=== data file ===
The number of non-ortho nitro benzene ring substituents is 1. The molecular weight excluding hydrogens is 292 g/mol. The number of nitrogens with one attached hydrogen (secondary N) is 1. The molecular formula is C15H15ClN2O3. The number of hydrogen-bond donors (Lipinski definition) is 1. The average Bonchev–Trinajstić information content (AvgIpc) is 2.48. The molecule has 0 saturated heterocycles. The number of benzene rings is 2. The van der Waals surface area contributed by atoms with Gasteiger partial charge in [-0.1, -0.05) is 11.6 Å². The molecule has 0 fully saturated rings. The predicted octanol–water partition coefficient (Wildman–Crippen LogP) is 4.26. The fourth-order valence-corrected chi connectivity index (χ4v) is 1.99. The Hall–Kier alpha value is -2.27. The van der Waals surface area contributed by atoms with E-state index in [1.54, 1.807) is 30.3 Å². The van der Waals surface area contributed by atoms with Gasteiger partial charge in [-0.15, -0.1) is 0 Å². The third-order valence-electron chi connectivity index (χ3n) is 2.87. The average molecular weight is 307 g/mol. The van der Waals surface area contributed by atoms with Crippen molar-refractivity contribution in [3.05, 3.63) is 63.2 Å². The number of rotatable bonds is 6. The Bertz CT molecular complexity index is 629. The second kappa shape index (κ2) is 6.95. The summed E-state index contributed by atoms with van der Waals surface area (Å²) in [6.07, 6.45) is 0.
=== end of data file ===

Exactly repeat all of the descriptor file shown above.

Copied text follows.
The number of non-ortho nitro benzene ring substituents is 1. The molecular weight excluding hydrogens is 292 g/mol. The number of nitrogens with one attached hydrogen (secondary N) is 1. The molecular formula is C15H15ClN2O3. The number of hydrogen-bond donors (Lipinski definition) is 1. The average Bonchev–Trinajstić information content (AvgIpc) is 2.48. The molecule has 0 saturated heterocycles. The number of benzene rings is 2. The van der Waals surface area contributed by atoms with Gasteiger partial charge in [-0.1, -0.05) is 11.6 Å². The molecule has 0 fully saturated rings. The predicted octanol–water partition coefficient (Wildman–Crippen LogP) is 4.26. The fourth-order valence-corrected chi connectivity index (χ4v) is 1.99. The Hall–Kier alpha value is -2.27. The van der Waals surface area contributed by atoms with E-state index in [1.54, 1.807) is 30.3 Å². The van der Waals surface area contributed by atoms with Gasteiger partial charge in [-0.15, -0.1) is 0 Å². The third-order valence-electron chi connectivity index (χ3n) is 2.87. The average molecular weight is 307 g/mol. The van der Waals surface area contributed by atoms with Crippen molar-refractivity contribution in [3.05, 3.63) is 63.2 Å². The number of rotatable bonds is 6. The Bertz CT molecular complexity index is 629. The second kappa shape index (κ2) is 6.95. The summed E-state index contributed by atoms with van der Waals surface area (Å²) in [6.07, 6.45) is 0.